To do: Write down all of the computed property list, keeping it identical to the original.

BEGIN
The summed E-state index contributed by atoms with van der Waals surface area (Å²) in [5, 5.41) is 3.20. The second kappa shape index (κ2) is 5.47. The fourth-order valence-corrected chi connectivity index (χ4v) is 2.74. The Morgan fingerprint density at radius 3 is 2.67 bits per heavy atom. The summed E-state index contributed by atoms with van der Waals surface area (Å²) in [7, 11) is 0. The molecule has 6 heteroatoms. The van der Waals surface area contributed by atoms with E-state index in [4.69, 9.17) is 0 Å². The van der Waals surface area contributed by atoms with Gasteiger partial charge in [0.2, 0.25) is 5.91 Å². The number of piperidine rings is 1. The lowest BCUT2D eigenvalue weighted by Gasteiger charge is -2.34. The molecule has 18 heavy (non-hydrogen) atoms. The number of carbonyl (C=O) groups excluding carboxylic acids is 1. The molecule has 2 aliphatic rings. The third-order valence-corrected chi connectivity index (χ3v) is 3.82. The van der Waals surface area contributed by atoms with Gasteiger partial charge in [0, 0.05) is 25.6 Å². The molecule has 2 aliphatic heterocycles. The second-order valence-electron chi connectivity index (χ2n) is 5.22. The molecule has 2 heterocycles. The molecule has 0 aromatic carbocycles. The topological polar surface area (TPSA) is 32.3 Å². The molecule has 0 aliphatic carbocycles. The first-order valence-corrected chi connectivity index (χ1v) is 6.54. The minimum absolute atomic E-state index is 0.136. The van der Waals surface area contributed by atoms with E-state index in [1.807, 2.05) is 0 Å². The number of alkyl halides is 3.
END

The summed E-state index contributed by atoms with van der Waals surface area (Å²) in [5, 5.41) is 3.20. The second kappa shape index (κ2) is 5.47. The fourth-order valence-corrected chi connectivity index (χ4v) is 2.74. The Morgan fingerprint density at radius 3 is 2.67 bits per heavy atom. The summed E-state index contributed by atoms with van der Waals surface area (Å²) in [7, 11) is 0. The molecule has 6 heteroatoms. The van der Waals surface area contributed by atoms with E-state index in [4.69, 9.17) is 0 Å². The van der Waals surface area contributed by atoms with Gasteiger partial charge in [0.2, 0.25) is 5.91 Å². The number of piperidine rings is 1. The lowest BCUT2D eigenvalue weighted by Gasteiger charge is -2.34. The molecule has 18 heavy (non-hydrogen) atoms. The number of carbonyl (C=O) groups excluding carboxylic acids is 1. The molecule has 2 aliphatic rings. The third-order valence-corrected chi connectivity index (χ3v) is 3.82. The van der Waals surface area contributed by atoms with Gasteiger partial charge in [0, 0.05) is 25.6 Å². The molecule has 2 aliphatic heterocycles. The second-order valence-electron chi connectivity index (χ2n) is 5.22. The molecule has 2 heterocycles. The molecule has 0 aromatic carbocycles. The topological polar surface area (TPSA) is 32.3 Å². The molecule has 0 aliphatic carbocycles. The first-order valence-corrected chi connectivity index (χ1v) is 6.54. The minimum absolute atomic E-state index is 0.136. The van der Waals surface area contributed by atoms with E-state index in [1.807, 2.05) is 0 Å². The number of alkyl halides is 3.